Spatial and temporal resolution effects on dynamic contrast-enhanced magnetic resonance mammography
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We tested the hypothesis that partial volume effects due to poor in-plane resolution and/or low temporal resolution used in clinical dynamic contrast-enhanced magnetic resonance imaging results in erroneous diagnostic information based on inaccurate estimates of tumor contrast agent extravasation and tested whether reduced encoding techniques can correct for dynamic data volume averaging. Image spatial resolution was reduced from 469 x 469 microm2 to those reported below by selecting a subset of k-space data. We then compared the top five K(trans)/V(T) "hot spots" obtained from the original data set, 469 x 469-microm in-plane spatial resolution and an 18-s temporal resolution processed by fast Fourier transform (FFT), with values obtained from data sets having in-plane spatial resolutions of 938 x 938, 1875 x 1875 and 2500 x 2500 microm2 and a temporal resolution of 18 s, or data sets with temporal resolutions of 36, 54 and 72 and a spatial resolution of 469 x 469 microm2, and found them to statistically differ from the parent data sets. We then tested four different post processing methods for improving the spatial resolution without sacrificing temporal resolution: zero-filled FFT, keyhole, reduced-encoding imaging by generalized-series reconstruction (RIGR) and two-reference RIGR (TRIGR). The top five values of K(trans)/V(T) obtained from data sets, the in-plane spatial resolutions of which were improved to 469 x 469 microm2 by zero-filling FFT, Keyhole and RIGR, statistically differed from those obtained from the original 469 x 469 microm2 FFT parent image data set. Only the 938 x 938 and 1875 x 1875 microm2 data sets reconstructed to 469 x 469 microm2 with TRIGR reconstruction method yielded values of the top five K(trans)/V(T) hot spots statistically the same as the original parent data set, 469 x 469 microm2 in-plane spatial and 18-s temporal-resolution FFT. That is, partial volume effects from data sets of different in-plane spatial resolution resulted in statistically different values of the top five K(trans)/V(T) hot spots relative to a high spatial and temporal resolution data set, and TRIGR reconstruction of these low resolution data sets to high resolution images provided statistically similar values with a savings in temporal resolution of 2 to 4 times.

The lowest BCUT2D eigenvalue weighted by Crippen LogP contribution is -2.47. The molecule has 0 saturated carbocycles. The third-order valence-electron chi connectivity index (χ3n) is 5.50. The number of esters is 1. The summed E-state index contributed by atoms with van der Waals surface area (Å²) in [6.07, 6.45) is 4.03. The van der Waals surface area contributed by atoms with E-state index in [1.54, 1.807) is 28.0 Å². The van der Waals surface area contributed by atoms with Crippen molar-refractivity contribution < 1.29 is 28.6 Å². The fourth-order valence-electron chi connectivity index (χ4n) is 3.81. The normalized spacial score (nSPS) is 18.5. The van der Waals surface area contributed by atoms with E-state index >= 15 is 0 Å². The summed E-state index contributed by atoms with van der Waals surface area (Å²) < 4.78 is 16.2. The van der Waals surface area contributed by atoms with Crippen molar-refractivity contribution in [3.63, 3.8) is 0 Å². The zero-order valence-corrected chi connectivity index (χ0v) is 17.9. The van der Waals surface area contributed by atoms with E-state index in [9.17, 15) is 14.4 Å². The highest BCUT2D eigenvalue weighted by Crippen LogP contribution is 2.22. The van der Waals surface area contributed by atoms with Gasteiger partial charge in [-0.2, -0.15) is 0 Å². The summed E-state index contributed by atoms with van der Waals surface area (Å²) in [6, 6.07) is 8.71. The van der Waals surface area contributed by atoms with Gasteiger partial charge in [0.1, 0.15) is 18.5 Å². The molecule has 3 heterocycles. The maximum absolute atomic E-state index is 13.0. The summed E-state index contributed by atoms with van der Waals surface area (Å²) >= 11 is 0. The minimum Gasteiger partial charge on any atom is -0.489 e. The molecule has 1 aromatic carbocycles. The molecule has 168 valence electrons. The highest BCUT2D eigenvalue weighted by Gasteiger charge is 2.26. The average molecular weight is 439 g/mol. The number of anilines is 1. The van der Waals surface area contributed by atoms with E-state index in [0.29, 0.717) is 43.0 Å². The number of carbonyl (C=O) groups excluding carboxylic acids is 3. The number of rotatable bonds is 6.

author list (cited authors)
Aref, M., Handbury, J. D., Ji, J. X., Aref, S., & Wiener, E. C.